Pat comments on the positive impact of DNA certification in Ireland which helped to semi-maintain prices during what became a very difficult year for producers. He also celebrates the creation of Ireland’s first HAM-bassador.
Q1 – What was your pig sector highlight/lowpoint of 2014?
“I’m sorry to say that the low points outweigh the highpoints in 2014. What started out relatively positive in terms of prices turned difficult as the impact of the Russian ban gradually increased throughout the year. We are happy to say that the IFA DNA-certified programmes helped to semi-maintain prices on the Irish market while our processors were successful in exporting our product into the Asian markets. This kept Irish prices in line with the EU average which was an improvement on previous years. The industry has become more efficient and we need to continue to drive this on to ensure that the low points in 2015 are few and far between.”
Q2 – What do you most hope will be achieved by Irish pig producers in 2015?
“A return to profitability is absolutely vital for Irish farmers in 2015. This has to be a priority for not just the IFA but the factories who are exporting our product and the Government as we are a significant employer and source of revenue in the country. We would like to secure any shelf space for Irish meat that is currently being filled by imported meat and to see that this is properly labelled.”
Q3 – What one pig industry experience did you enjoy most in 2015?
“In April, Bord Bia ran a four-week promotional campaign to encourage consumers to switch to ham and bacon with the Bord Bia Quality Mark. The message was to choose quality-assured ham and bacon when shopping as it is produced to Bord Bia’s highest quality standards and can be traced back to the farm. As part of this promotion, Bord Bia and Today FM called on sandwich aficionados to search for Ireland’s first HAM-bassador. The best sandwich recipes submitted using Quality Assured Ham or Bacon made it to a live final and I was a judge together with celebrity chef Catherine Fulvio.”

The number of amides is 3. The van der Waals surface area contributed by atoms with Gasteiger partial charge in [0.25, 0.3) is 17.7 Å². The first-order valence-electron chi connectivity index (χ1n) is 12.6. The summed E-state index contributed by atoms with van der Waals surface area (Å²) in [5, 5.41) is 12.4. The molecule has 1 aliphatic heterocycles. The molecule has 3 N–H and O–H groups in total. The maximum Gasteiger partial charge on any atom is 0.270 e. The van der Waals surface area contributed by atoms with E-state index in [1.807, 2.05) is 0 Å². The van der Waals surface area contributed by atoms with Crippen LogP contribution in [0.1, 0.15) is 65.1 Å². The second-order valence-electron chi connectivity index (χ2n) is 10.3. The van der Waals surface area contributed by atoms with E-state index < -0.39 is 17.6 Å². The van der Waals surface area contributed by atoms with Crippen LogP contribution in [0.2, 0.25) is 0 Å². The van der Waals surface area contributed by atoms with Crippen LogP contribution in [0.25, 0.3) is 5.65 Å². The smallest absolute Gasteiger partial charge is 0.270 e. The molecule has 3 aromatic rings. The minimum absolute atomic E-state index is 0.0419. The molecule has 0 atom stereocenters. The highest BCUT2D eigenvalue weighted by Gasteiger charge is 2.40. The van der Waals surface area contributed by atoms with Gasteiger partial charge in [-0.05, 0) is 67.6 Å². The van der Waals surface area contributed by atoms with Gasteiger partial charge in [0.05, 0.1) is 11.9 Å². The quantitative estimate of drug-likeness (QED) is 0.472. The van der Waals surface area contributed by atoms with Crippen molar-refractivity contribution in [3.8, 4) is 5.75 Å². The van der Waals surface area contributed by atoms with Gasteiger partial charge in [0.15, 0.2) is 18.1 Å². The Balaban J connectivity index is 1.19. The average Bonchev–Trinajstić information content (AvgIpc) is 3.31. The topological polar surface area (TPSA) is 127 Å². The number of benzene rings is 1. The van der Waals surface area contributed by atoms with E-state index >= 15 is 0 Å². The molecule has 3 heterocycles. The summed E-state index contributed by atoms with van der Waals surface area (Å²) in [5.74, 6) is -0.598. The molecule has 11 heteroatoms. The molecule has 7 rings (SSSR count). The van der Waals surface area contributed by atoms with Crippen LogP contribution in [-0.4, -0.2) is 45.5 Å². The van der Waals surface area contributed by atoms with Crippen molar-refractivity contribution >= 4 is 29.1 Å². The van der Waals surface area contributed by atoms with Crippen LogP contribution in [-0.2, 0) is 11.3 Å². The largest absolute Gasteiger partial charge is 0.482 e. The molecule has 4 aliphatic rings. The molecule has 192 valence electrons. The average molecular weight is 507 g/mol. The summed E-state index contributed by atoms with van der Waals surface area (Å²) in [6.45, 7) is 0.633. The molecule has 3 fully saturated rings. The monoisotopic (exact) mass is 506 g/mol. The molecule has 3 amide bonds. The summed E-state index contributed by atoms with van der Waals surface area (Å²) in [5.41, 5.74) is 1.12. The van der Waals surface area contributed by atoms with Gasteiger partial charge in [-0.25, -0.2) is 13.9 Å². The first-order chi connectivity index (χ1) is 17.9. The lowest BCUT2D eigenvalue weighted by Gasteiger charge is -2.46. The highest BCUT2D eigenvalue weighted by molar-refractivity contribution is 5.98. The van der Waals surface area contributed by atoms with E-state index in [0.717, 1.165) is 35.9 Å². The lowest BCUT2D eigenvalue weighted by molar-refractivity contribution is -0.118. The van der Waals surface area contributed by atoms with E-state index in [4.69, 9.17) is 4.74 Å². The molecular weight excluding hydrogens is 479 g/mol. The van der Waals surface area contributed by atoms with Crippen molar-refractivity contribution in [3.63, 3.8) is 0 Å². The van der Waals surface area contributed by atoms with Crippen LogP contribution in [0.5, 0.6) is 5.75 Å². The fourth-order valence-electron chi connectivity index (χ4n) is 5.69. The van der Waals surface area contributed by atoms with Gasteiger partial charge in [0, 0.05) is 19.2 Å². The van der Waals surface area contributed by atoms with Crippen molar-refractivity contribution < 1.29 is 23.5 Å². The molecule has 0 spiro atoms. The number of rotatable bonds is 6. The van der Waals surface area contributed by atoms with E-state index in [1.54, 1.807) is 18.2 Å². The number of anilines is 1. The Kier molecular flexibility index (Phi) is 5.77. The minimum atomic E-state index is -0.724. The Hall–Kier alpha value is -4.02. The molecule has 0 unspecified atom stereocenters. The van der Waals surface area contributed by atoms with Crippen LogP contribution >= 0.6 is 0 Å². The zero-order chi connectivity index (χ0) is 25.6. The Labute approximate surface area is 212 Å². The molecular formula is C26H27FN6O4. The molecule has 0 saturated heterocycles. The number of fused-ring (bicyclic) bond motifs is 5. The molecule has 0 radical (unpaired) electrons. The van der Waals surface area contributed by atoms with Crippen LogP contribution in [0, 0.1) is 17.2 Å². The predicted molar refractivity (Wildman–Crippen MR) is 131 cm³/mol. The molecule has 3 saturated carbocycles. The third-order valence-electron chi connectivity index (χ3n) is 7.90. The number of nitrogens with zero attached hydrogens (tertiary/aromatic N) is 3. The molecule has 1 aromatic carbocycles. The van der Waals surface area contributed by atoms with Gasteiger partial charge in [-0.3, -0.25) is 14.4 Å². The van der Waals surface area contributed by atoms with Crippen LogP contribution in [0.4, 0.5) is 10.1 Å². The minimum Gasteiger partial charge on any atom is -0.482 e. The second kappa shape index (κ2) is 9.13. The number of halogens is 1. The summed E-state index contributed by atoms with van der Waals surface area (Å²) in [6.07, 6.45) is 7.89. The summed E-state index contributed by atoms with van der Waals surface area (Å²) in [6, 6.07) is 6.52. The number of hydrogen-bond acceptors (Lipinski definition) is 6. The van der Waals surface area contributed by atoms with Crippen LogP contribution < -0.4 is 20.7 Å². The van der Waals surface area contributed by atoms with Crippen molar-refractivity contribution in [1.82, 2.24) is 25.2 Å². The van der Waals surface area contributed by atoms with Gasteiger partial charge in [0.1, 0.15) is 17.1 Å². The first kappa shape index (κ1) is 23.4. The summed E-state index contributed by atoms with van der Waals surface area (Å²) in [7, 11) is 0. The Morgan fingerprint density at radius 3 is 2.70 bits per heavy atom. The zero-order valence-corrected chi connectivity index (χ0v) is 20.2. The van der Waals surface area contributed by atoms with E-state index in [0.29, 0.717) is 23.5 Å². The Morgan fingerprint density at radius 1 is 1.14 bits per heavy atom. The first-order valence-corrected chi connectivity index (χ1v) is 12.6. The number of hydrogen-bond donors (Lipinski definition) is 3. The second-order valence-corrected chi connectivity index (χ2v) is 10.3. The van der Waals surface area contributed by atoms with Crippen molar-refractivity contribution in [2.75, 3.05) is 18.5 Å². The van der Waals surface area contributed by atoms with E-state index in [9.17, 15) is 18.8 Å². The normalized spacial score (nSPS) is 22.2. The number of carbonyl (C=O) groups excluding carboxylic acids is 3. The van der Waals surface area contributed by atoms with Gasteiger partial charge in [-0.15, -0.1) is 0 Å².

Q4 – Free pig sector comment – something you feel strongly about.
“Legislation is crippling the pig sector in Ireland. We all appreciate the need for controls but there are regulations being forced upon pig farmers that will lead to vastly increased costs of production and considering the power of the downstream industries, these costs are being carried solely by the producers. The sow welfare regulations, with which Irish farmers are fully compliant, brought no economic benefit to the farmer even though there was massive cost in the implementation. The review of the industry BREF (EU document) is another example of this and I am very concerned about the impact of trying to enforce this document across the continent, where pig production densities, facilities and products vary so wildly, will lead to increased costs for pig producers once again. This has to stop soon or Europe’s biggest meat industry will be inefficient and unable to compete externally.”
Today’s tasty photo is from M&S whose current Porkwatch rating shows the supermarket stocking 100% British pork, bacon and sausages and 98% British ham.